Happy Father’s Day to my three favorite fathers. Ryan, Daddy, and Mike, I didn’t support the greeting card industry or Amazon today–and I’m fairly confident that you’re not offended. Instead I just wanted to put into writing a small token of how I feel about each of you. I love you. Thank you for showing me and our daughters how real men love and lead their families. Thank you for demonstrating the love that the Father has for each of us in tangible, concrete ways every day.


Car magnets, ADHD, and a horse named Eddie

Have you ever seen one of those ribbon magnets that says, I love somebody with autism? They’re popular on the backs of minivans, and the ribbon is composed of multi-colored puzzle pieces.

What I’ve never seen is a ribbon/bumper sticker/magnet advertising that the harried mother driving the minivan loves somebody with ADHD. Do you want to know why? Because the child with ADHD would have noticed the ribbon magnet, pulled it off the car, retrieved a pair of scissors and/or the hot glue gun, and then turned it into something even more spectacular. Until he–or she–remembered something else more interesting. The aforementioned mother would eventually disover the artwork-in-progress–let’s say as she innocently enters the bathroom to pick up wet towels. She will involuntarily shriek as she notices that “someone” has strewn scissors, Sharpies, glitter, and bits of refrigerator magnets next to a hot glue gun that is oozing glue onto the tile floor. She’ll catch her breath and decide against a second shriek as she silently thanks her child for not selecting a room with carpet.

If you don’t love somebody with ADHD, you probably think I’ve gone a bit overboard already. But that’s only because you have no idea what it’s like to live with someone whose brain is wired completely differently than yours.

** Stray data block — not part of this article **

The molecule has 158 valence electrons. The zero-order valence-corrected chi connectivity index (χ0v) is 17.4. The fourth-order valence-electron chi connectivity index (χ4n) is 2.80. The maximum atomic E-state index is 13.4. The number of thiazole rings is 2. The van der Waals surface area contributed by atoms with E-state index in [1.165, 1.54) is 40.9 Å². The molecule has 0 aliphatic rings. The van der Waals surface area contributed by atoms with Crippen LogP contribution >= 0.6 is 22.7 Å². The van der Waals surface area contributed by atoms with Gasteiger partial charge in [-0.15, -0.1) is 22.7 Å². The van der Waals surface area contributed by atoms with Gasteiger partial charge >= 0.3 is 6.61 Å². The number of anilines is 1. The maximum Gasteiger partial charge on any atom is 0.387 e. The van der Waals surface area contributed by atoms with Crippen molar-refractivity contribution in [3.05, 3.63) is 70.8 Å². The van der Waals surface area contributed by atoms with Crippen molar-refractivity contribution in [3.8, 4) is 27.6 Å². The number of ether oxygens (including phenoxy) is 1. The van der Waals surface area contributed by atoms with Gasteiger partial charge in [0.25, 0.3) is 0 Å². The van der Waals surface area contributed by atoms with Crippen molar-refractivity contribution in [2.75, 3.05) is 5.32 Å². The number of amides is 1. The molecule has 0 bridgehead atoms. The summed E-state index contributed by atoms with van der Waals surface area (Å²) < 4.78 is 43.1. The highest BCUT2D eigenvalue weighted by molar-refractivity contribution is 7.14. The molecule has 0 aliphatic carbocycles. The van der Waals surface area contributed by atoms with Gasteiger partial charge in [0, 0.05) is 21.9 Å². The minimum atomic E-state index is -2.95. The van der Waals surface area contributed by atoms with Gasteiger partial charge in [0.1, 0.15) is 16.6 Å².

In our house, we call the ADHD brain a “super brain” because that’s exactly what it is. My daughter’s super brain fires far more rapidly than mine does; it notices far more things than mine does; it tries to accomplish far more tasks than mine can; and it does all of these things all at the same time. All of the time. Unless she is asleep.

My child is funny and fun to be around. She is creative like you wouldn’t believe; in fact, I may have created the glue gun example based on her shenanigans.

Last night she brought me her gerbil, a 3-year-old morbidly obese rodent named Mocha Bob. Mocha Bob was pink because someone thought he needed a layer of blush all over his fur. G thought this new hair color was hysterically funny but did admit that she wasn’t sure how to remove it. I suggested a nice dust bath.

Last week I was cleaning up the kitchen counters when I heard a familiar voice: “Mom, do you know where I am?” I looked over the counter into the family room but saw no one.

“Mom, I’m down here. With Perry.” Perry is my sister’s standard poodle who visits us whenever her family vacations. G loves Perry, and the feeling is mutual. Since I couldn’t see Perry or G, I gave up.

“Where exactly are you and Perry?” I innocently asked. This is where I found the two of them.


Why yes, a standard poodle and a 15 y.o. girl fit comfortably in a dog kennel.